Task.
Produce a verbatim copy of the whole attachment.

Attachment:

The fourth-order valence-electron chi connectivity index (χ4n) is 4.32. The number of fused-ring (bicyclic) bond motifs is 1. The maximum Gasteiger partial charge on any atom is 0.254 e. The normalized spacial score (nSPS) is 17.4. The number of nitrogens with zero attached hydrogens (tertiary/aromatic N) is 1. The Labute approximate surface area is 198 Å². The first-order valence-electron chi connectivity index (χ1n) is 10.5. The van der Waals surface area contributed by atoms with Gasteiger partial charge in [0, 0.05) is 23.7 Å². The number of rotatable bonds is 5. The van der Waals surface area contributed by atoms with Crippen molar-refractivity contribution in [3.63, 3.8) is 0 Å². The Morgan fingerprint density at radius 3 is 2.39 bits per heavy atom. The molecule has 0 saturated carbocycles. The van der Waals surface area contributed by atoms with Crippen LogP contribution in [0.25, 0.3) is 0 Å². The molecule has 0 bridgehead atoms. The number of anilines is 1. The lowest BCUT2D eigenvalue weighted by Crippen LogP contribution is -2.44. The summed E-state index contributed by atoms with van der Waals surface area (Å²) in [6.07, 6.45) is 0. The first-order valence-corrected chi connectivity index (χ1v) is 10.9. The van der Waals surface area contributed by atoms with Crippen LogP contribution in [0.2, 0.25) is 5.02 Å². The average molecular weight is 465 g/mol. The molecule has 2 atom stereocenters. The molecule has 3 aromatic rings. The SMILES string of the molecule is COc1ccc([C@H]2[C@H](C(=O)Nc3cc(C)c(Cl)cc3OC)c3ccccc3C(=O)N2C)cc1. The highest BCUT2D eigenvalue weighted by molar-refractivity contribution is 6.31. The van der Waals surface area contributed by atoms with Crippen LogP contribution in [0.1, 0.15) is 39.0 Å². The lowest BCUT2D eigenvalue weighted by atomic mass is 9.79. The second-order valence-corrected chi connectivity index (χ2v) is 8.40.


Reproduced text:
The fourth-order valence-electron chi connectivity index (χ4n) is 4.32. The number of fused-ring (bicyclic) bond motifs is 1. The maximum Gasteiger partial charge on any atom is 0.254 e. The normalized spacial score (nSPS) is 17.4. The number of nitrogens with zero attached hydrogens (tertiary/aromatic N) is 1. The Labute approximate surface area is 198 Å². The first-order valence-electron chi connectivity index (χ1n) is 10.5. The van der Waals surface area contributed by atoms with Gasteiger partial charge in [0, 0.05) is 23.7 Å². The number of rotatable bonds is 5. The van der Waals surface area contributed by atoms with Crippen molar-refractivity contribution in [3.63, 3.8) is 0 Å². The Morgan fingerprint density at radius 3 is 2.39 bits per heavy atom. The molecule has 0 saturated carbocycles. The van der Waals surface area contributed by atoms with Crippen LogP contribution in [0.25, 0.3) is 0 Å². The molecule has 0 bridgehead atoms. The number of anilines is 1. The lowest BCUT2D eigenvalue weighted by Crippen LogP contribution is -2.44. The summed E-state index contributed by atoms with van der Waals surface area (Å²) in [6.07, 6.45) is 0. The first-order valence-corrected chi connectivity index (χ1v) is 10.9. The van der Waals surface area contributed by atoms with Crippen LogP contribution in [0.2, 0.25) is 5.02 Å². The average molecular weight is 465 g/mol. The molecule has 2 atom stereocenters. The molecule has 3 aromatic rings. The SMILES string of the molecule is COc1ccc([C@H]2[C@H](C(=O)Nc3cc(C)c(Cl)cc3OC)c3ccccc3C(=O)N2C)cc1. The highest BCUT2D eigenvalue weighted by molar-refractivity contribution is 6.31. The van der Waals surface area contributed by atoms with Crippen LogP contribution in [0.1, 0.15) is 39.0 Å². The lowest BCUT2D eigenvalue weighted by atomic mass is 9.79. The second-order valence-corrected chi connectivity index (χ2v) is 8.40.